BP Plc’s oil spill may drive down Gulf Coast property values by 10% for at least three years, according to a forecast by CoStar Group Inc. It was estimated in mid-June that losses could total $4.3 billion along the 600-mile stretch from the Louisiana bayous to Clearwater, Fla. The property-information service’s estimates are very conservative. I fear the losses will be much higher. Falling real-estate prices are clearly another consequence of the worst environmental disaster in U.S. history. Oil washing ashore will further harm property values in an area where Moody’s Economy.com estimates prices fell as much as 34% from the peak of the U.S. residential real estate market in 2006.
The spill may cost BP almost $50 billion in cleanup and reimbursements for economic damage to the tourism and fishing industries. But that doesn’t include the very real effect on property values. Costar, based in Bethesda, Maryland, made its forecast for property prices assuming a 10% loss based on previous disasters, such as oil spills, hurricanes and the 1979 Three Mile Island nuclear accident in Pennsylvania. Its estimate relied on recent sales data of property within 200 feet of the Gulf waterfront and spanning 600 miles from Venice, Louisiana, to Clearwater, Florida. The analysis valued the property at about $3 million an acre or $43 billion for the entire coastline measured.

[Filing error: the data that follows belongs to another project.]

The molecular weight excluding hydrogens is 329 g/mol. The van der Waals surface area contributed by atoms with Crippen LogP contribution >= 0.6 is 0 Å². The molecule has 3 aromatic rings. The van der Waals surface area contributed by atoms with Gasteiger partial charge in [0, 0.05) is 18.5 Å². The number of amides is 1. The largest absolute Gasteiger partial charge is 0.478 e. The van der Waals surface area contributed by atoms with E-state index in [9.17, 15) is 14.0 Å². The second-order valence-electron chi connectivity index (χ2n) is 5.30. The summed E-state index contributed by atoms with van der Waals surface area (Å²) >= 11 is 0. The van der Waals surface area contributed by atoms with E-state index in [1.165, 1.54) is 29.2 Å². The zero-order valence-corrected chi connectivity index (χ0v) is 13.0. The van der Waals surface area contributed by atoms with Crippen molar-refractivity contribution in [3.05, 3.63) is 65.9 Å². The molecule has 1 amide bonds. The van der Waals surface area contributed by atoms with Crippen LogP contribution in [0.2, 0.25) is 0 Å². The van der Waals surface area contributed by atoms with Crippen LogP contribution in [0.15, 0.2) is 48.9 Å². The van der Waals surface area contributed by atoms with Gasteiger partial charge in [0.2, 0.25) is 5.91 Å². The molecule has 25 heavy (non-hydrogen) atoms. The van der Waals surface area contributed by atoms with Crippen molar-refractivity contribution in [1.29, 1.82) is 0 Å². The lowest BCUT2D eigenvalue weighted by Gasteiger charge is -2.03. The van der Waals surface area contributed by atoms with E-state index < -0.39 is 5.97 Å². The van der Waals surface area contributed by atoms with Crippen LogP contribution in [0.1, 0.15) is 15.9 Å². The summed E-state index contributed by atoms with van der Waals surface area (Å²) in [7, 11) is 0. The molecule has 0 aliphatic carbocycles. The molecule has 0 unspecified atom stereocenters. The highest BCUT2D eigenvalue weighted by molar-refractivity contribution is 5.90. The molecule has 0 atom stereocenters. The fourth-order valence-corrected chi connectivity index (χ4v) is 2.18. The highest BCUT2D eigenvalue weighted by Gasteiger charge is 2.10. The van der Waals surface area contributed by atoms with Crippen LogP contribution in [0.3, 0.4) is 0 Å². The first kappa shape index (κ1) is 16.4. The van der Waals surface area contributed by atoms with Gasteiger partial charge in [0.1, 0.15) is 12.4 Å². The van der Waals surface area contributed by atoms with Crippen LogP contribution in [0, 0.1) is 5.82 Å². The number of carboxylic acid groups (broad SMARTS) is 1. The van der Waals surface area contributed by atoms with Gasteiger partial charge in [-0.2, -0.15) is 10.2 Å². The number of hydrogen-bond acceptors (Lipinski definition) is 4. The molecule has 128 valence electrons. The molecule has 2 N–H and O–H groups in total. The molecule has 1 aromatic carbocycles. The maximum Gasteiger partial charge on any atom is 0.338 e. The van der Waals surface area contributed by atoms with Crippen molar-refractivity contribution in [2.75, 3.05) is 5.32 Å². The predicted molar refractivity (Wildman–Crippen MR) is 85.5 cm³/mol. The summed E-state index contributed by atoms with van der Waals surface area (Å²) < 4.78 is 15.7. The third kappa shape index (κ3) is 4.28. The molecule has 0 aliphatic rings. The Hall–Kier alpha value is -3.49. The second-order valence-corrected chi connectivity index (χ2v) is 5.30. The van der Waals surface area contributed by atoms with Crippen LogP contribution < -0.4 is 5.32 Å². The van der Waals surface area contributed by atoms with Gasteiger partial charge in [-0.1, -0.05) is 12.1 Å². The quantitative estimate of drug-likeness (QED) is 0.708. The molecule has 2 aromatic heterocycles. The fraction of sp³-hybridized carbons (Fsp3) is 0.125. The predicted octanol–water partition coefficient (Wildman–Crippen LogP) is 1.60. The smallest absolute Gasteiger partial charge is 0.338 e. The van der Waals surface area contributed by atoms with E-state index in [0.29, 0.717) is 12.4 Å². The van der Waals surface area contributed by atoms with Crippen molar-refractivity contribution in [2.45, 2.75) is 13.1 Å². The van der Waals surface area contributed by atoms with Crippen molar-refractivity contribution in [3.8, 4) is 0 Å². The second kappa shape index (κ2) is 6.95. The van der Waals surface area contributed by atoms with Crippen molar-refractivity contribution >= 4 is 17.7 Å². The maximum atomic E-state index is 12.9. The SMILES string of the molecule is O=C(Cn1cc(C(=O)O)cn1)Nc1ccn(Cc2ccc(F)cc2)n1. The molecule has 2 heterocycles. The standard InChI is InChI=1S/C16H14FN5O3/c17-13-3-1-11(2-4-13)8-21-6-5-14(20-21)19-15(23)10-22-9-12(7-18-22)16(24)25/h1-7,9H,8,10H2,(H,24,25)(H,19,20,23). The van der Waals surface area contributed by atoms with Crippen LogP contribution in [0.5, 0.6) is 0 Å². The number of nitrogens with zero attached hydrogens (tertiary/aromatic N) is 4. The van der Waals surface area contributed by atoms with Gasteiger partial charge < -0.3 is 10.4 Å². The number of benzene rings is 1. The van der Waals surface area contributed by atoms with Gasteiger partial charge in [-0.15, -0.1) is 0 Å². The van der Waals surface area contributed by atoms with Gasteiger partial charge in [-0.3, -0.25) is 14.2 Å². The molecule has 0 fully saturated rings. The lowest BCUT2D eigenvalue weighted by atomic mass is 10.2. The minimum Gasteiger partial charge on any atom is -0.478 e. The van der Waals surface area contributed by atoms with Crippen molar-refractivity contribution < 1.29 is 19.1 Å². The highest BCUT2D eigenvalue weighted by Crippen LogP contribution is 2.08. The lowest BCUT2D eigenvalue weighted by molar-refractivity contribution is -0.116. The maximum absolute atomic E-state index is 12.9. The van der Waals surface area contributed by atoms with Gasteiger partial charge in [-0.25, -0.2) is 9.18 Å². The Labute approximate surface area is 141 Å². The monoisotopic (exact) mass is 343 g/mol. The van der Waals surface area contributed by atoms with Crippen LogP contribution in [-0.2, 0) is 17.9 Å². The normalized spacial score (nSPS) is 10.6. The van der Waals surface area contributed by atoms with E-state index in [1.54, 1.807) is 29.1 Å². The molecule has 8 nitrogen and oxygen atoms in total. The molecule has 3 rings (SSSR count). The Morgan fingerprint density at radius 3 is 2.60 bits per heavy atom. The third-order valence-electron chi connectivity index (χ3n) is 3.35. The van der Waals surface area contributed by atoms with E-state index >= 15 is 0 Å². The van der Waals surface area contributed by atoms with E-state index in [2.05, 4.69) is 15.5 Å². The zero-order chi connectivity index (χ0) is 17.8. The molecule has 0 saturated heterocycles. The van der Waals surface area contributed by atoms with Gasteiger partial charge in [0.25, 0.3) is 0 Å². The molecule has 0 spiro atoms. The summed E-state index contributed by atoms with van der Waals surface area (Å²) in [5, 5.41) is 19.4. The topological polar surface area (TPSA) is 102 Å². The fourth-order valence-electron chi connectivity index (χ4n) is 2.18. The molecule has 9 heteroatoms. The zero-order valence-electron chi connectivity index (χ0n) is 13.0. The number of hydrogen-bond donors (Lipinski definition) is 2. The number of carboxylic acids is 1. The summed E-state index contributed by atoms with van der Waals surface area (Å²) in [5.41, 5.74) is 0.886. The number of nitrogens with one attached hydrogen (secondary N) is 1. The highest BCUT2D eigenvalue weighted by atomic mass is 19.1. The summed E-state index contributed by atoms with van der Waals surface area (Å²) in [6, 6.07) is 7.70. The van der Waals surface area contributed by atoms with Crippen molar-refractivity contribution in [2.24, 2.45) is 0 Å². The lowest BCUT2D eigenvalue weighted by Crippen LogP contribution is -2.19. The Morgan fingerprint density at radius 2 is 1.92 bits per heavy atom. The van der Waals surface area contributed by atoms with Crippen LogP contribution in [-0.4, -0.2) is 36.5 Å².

St. Joe Co., which owns 578,000 acres in northwest Florida, including about 130 miles on the Gulf Coast, has seen its stock fall 34% since April 29th. The company has built protective berms and taken aerial photos and soil samples as evidence in case it files damage claims with BP. This company will be one of the big losers on the coast.
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